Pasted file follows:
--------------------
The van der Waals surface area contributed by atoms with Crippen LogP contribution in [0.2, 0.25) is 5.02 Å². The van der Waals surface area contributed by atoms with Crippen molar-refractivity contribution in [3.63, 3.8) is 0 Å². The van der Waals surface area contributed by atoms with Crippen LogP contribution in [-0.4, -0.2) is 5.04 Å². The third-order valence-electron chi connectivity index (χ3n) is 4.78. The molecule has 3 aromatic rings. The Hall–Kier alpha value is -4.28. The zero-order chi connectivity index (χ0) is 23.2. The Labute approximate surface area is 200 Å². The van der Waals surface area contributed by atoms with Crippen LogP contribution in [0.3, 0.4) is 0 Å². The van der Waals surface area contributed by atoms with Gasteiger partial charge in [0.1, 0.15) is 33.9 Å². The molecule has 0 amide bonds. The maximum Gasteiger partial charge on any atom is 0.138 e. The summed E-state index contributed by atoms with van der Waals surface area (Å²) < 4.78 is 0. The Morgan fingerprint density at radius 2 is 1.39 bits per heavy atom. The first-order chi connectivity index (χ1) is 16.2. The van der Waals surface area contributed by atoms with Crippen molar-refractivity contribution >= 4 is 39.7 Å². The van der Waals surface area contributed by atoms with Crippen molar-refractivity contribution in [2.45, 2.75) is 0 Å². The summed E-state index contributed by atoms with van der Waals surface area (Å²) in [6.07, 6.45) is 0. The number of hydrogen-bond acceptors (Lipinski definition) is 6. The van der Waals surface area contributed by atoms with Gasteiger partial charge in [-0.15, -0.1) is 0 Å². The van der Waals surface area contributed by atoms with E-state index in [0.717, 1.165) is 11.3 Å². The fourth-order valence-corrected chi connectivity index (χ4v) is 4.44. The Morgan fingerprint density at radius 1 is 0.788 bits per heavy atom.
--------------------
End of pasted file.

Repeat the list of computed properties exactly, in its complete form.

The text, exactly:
The van der Waals surface area contributed by atoms with Crippen LogP contribution in [0.2, 0.25) is 5.02 Å². The van der Waals surface area contributed by atoms with Crippen molar-refractivity contribution in [3.63, 3.8) is 0 Å². The van der Waals surface area contributed by atoms with Crippen LogP contribution in [-0.4, -0.2) is 5.04 Å². The third-order valence-electron chi connectivity index (χ3n) is 4.78. The molecule has 3 aromatic rings. The Hall–Kier alpha value is -4.28. The zero-order chi connectivity index (χ0) is 23.2. The Labute approximate surface area is 200 Å². The van der Waals surface area contributed by atoms with Crippen LogP contribution in [0.3, 0.4) is 0 Å². The van der Waals surface area contributed by atoms with Gasteiger partial charge in [0.1, 0.15) is 33.9 Å². The molecule has 0 amide bonds. The maximum Gasteiger partial charge on any atom is 0.138 e. The summed E-state index contributed by atoms with van der Waals surface area (Å²) < 4.78 is 0. The Morgan fingerprint density at radius 2 is 1.39 bits per heavy atom. The first-order chi connectivity index (χ1) is 16.2. The van der Waals surface area contributed by atoms with Crippen molar-refractivity contribution >= 4 is 39.7 Å². The van der Waals surface area contributed by atoms with Crippen molar-refractivity contribution in [2.45, 2.75) is 0 Å². The summed E-state index contributed by atoms with van der Waals surface area (Å²) in [6.07, 6.45) is 0. The number of hydrogen-bond acceptors (Lipinski definition) is 6. The van der Waals surface area contributed by atoms with Gasteiger partial charge in [-0.15, -0.1) is 0 Å². The van der Waals surface area contributed by atoms with E-state index in [0.717, 1.165) is 11.3 Å². The fourth-order valence-corrected chi connectivity index (χ4v) is 4.44. The Morgan fingerprint density at radius 1 is 0.788 bits per heavy atom.